Just after blessing the communion elements, a community member joined me at the table to begin the process of passing each around. This friend, battle-worn and vulnerable, looked me right in the eye and in reference to the bread said, “get it in you”.

As staff we sit around a kitchen table on Wednesday mornings. It’s where I sit while writing this. We bat around ideas, type in collective silence, laugh, and eat. It is an important part of team building.

All these moments remind me of how important it is to extend welcome to the tables we like to count as ours. We want to make space at The Dale. This increasingly means gathering even more closely together so that we can make space for another chair. At tables we can share our brokenness and offer blessing. Whether we are grumpy or cheerful, connected or lonely, weary or energetic, there is room at the table.

Lately, I have been feeling reflective about the journey that has been The Dale. It was nearly seven years ago that we gave up our leased space and became a nomadic community. At the time (and maybe still) many thought it a crazy decision on my part. I could feel the skepticism. I don’t think anyone wanted us to fail, I just think some wondered how it could possibly work.

I remember being scared for a variety of reasons, not least of which was the thought of messing things up. I couldn’t bear the thought of having to close down and yet I knew that to be a very real possibility. It seemed wise to set markers in the first year, ones that if not met would signal the plan wasn’t working. Looking back, I am struck by how often we were surprised by grace, again and again experiencing unexpected provision.

I know that God invited me to step in to a role that I would never have considered myself for. I felt inadequate and strangely determined. Fortunately, I was and continue to be surrounded and supported by my family, a Board, and our precious community. I continue to learn from Jesus’ example that to lead I must serve, a posture that is messy, challenging and necessary to choose repeatedly.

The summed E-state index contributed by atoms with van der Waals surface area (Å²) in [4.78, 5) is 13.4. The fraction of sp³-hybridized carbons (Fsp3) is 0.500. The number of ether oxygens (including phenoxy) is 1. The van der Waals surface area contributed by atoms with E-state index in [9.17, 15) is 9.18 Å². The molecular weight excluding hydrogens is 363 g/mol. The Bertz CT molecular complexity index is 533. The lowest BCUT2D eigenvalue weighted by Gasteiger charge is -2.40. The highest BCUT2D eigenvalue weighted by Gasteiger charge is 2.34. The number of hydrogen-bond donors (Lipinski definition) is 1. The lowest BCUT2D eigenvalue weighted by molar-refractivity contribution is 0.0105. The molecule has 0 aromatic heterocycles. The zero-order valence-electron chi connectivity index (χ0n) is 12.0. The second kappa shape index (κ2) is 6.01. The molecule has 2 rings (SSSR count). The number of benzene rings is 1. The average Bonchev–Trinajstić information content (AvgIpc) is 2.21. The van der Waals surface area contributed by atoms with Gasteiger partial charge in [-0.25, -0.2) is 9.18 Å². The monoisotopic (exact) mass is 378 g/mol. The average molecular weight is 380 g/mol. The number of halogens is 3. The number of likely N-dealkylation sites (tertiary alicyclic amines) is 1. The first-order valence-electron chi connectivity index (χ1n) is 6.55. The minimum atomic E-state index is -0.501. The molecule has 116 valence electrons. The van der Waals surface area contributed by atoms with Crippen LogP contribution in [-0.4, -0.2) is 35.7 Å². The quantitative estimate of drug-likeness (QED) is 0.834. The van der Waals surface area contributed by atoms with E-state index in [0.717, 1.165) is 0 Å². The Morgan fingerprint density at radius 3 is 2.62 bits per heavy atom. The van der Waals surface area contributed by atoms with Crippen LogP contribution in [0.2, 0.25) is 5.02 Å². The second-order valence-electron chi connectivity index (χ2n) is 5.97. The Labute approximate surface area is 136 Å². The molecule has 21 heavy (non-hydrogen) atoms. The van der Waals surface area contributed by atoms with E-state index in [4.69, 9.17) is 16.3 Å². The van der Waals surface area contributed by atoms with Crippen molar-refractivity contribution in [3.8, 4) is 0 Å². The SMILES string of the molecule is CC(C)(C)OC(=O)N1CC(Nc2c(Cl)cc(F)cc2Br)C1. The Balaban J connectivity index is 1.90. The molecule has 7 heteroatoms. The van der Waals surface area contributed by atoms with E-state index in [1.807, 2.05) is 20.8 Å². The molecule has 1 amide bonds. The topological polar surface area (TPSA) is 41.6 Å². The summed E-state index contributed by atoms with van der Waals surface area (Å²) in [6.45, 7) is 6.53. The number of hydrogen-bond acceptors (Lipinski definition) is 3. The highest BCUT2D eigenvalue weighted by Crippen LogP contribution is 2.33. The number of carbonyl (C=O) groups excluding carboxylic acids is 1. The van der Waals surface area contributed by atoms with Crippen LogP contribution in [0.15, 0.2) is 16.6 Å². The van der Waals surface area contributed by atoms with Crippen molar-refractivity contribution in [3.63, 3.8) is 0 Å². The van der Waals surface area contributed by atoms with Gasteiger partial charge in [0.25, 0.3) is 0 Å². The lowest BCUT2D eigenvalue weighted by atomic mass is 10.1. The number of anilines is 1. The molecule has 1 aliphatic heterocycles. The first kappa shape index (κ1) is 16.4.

At my ordination examining council a community member said, “Erinn is no stranger to suffering, and so she can walk with us”. What a relief that I get to be a part of a community where that is valued. I don’t need to pretend that everything is easy, when everything is not. Together we are discovering what it means to lament well, to practice gratitude, to engage in prayer, to feast together, to admit our failures, to apologize and forgive, and to be transformed by God.

Last week The Dale led a workshop at Assembly, the annual gathering of our denomination. During the debrief time near the end, I sat at the front alongside our team: Joanna, Meagan, Pete, and our two interns, Jan and David. Six of us. Even as I type that I have to stop and take it in. Seven years ago, I was alone. I can’t help but weep tears of wonder.

It is a privilege to be a participant in the work of The Dale. Thank you to everyone, past and present, who has been a part of the journey. I have tucked our many stories in my heart and love knowing that there are countless more to come.

I got the news shortly after getting home from a brief retreat with Joanna and Meagan. I audibly gasped. My long-time friend Keith Pittman had succumbed to injuries sustained from a bike accident. I immediately thought about our most recent interaction, just weeks ago. He looked good. Happier than I’d seen him in a while. Hopeful.

I met Keith in my earliest Parkdale days. He was wearing a ball cap and sitting on some steps, surrounded by what we called the crew- many people we have already said farewell to. I quickly detected his Newfoundland accent and told him of my honorary Newfoundlander status (even though I’m a Mainlander from Toronto). We immediately connected about things like Jigg’s Dinner, bottles of moose meat, and the smell of salt-water air.

Once a track-and-field guy, Keith spoke often of his running days that came to a halt due to an injury. He even set what I believe were provincial records- ones that he was proud to show me on-line. Sharing about those days seemed to make him grin and wince at the same time.

Keith was very open about what he called his “demons”. We had long talks about them, and his regrets. Our time often ended with his prayers. If his children stumble upon this one day: I want you to know that he tearfully spoke of you frequently over many years. I’m so sorry that the journey was such a difficult one for him, and for you.

I will miss Keith: his striking eyes, the way he would inquire about my life (“how ARE you my’love?”), seeing him bike around the neighbourhood. I have already caught myself thinking I see his familiar gait in the distance. I’m sad, just as many people are about Keith’s death. I extend my condolences to his family.

I’m not sure that Keith realized his impact. I hope he did. I also hope he’s now running like the wind, finally out of pain.

Keith Pittman
May 16 1964 – June 4 2019

I am passionate about the work that we do at The Dale. Did you know that in order to make it all happen, we have to fundraise? The Dale is sustained by the contributions of many individuals, churches, businesses, and grants. We have no government funding.

Today we are launching an On-Line Auction. We held our first auction last year and had so much fun, that we decided to do one again! Please enjoy checking out all the wonderful items, each one donated to benefit The Dale. Do you keep getting out-bid? There is also a way to make a direct donation.